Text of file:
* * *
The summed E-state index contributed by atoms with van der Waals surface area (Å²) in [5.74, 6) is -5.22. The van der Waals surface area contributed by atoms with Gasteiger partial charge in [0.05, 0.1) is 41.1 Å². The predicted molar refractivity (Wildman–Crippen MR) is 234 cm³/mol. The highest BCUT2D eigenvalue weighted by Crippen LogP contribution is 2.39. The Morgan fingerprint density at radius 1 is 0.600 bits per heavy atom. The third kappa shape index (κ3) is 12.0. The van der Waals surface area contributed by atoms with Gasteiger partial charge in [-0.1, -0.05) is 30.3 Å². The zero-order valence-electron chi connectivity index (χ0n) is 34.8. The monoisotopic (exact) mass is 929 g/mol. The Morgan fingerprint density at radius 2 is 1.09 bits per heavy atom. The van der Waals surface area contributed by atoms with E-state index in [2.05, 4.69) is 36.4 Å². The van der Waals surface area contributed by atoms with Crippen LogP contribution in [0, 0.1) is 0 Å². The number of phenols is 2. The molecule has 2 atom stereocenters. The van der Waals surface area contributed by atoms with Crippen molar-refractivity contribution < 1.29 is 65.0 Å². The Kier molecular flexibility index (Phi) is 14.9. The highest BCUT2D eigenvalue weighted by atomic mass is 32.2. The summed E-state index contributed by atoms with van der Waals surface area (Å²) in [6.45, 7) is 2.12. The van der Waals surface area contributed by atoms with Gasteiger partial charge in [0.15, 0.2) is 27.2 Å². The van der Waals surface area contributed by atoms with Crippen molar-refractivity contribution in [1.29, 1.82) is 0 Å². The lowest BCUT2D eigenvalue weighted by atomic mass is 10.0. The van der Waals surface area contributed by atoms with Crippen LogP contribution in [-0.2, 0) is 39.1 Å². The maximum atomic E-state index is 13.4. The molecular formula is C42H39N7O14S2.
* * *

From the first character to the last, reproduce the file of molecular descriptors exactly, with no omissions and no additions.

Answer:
The summed E-state index contributed by atoms with van der Waals surface area (Å²) in [5.74, 6) is -5.22. The van der Waals surface area contributed by atoms with Gasteiger partial charge in [0.05, 0.1) is 41.1 Å². The predicted molar refractivity (Wildman–Crippen MR) is 234 cm³/mol. The highest BCUT2D eigenvalue weighted by Crippen LogP contribution is 2.39. The Morgan fingerprint density at radius 1 is 0.600 bits per heavy atom. The third kappa shape index (κ3) is 12.0. The van der Waals surface area contributed by atoms with Gasteiger partial charge in [-0.1, -0.05) is 30.3 Å². The zero-order valence-electron chi connectivity index (χ0n) is 34.8. The monoisotopic (exact) mass is 929 g/mol. The Morgan fingerprint density at radius 2 is 1.09 bits per heavy atom. The van der Waals surface area contributed by atoms with E-state index in [2.05, 4.69) is 36.4 Å². The van der Waals surface area contributed by atoms with Crippen LogP contribution in [0, 0.1) is 0 Å². The number of phenols is 2. The molecule has 2 atom stereocenters. The van der Waals surface area contributed by atoms with Crippen molar-refractivity contribution < 1.29 is 65.0 Å². The Kier molecular flexibility index (Phi) is 14.9. The highest BCUT2D eigenvalue weighted by atomic mass is 32.2. The summed E-state index contributed by atoms with van der Waals surface area (Å²) in [6.45, 7) is 2.12. The van der Waals surface area contributed by atoms with Gasteiger partial charge in [0.15, 0.2) is 27.2 Å². The van der Waals surface area contributed by atoms with Crippen molar-refractivity contribution in [1.29, 1.82) is 0 Å². The lowest BCUT2D eigenvalue weighted by atomic mass is 10.0. The van der Waals surface area contributed by atoms with Crippen LogP contribution in [-0.2, 0) is 39.1 Å². The maximum atomic E-state index is 13.4. The molecular formula is C42H39N7O14S2.